The flowfield in the nozzle exhaust of a vertical strut injected scramjet is studied in this thesis with emphasis on the prediction of thrust. An analytical model based on the physical processes expected to dominate the flow structure is presented. The distinctive feature of this model is the interaction between the developing vertical fuel jet and the horizontal swept expansion fan from the convex corner of the nozzle exhaust. This feature is noted to be similar to a swept expansion fan-boundary layer interaction.
Both the vertical strut injected nozzle exhaust flow and the swept expansion fan-boundary layer interaction are modelled in this thesis to consist of two separate processes. The first is the expansion and turning of the vertical fuel jet or the supersonic boundary layer by a swept expansion. It was found that during this interaction the jet or layer are turned more than the surrounding stream due to their Mach no. deficit relative to this stream.
The second process is the constraint of this jet or layer over-turning by the scramjet thrust surface or the boundary layer interaction expansion wedge. It is expected that the jet or layer will bulge near their respective constraining surfaces, deflecting surrounding streamlines, and hence incurring a pressure rise. This is expected to be the dominant thrust producing mechanism in a scramjet of this configuration.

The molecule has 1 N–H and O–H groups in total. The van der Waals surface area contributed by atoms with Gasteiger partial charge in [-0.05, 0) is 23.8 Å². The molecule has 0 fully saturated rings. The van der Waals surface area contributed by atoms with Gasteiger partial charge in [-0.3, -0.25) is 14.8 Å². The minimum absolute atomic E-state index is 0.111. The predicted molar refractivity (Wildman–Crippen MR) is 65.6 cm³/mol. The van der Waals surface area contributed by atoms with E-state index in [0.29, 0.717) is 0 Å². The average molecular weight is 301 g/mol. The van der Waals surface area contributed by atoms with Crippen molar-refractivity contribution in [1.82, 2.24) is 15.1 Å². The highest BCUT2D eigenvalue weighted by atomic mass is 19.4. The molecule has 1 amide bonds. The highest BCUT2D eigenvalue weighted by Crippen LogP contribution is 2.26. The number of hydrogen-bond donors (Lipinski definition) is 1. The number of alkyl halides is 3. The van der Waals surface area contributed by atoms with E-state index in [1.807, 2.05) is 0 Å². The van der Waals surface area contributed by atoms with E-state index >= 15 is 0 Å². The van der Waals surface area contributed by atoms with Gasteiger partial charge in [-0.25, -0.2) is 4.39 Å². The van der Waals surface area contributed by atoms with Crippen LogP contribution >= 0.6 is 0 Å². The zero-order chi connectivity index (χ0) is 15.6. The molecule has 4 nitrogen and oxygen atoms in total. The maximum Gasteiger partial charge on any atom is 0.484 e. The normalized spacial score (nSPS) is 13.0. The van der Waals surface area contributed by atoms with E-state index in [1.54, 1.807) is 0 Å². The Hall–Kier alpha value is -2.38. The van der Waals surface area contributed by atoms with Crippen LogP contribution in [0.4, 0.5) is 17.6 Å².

A quantitative analytical procedure based on these processes is presented to calculate the pressure distribution on the scramjet thrust surface or the boundary layer interaction expansion wedge. The integration of this pressure distribution supplies a first order estimate of the thrust produced in a vertical strut injected scramjet.
To validate the flow model a series of experiments was conducted in a supersonic blowdown tunnel facility at the Mechanical Engineering Department, Queensland University, on swept expansion fan-boundary layer interactions. The measured pressure distributions on the expansion wedge in these experiments are presented in this thesis. These distributions correlate well with results produced using the model described. Given this correlation, the model is considered to be an accurate representation of the flow structure present in a swept expansion-boundary layer interaction. It is also considered to be an accurate model of the dominant feature in a vertical strut injected scramjet nozzle exhaust flow.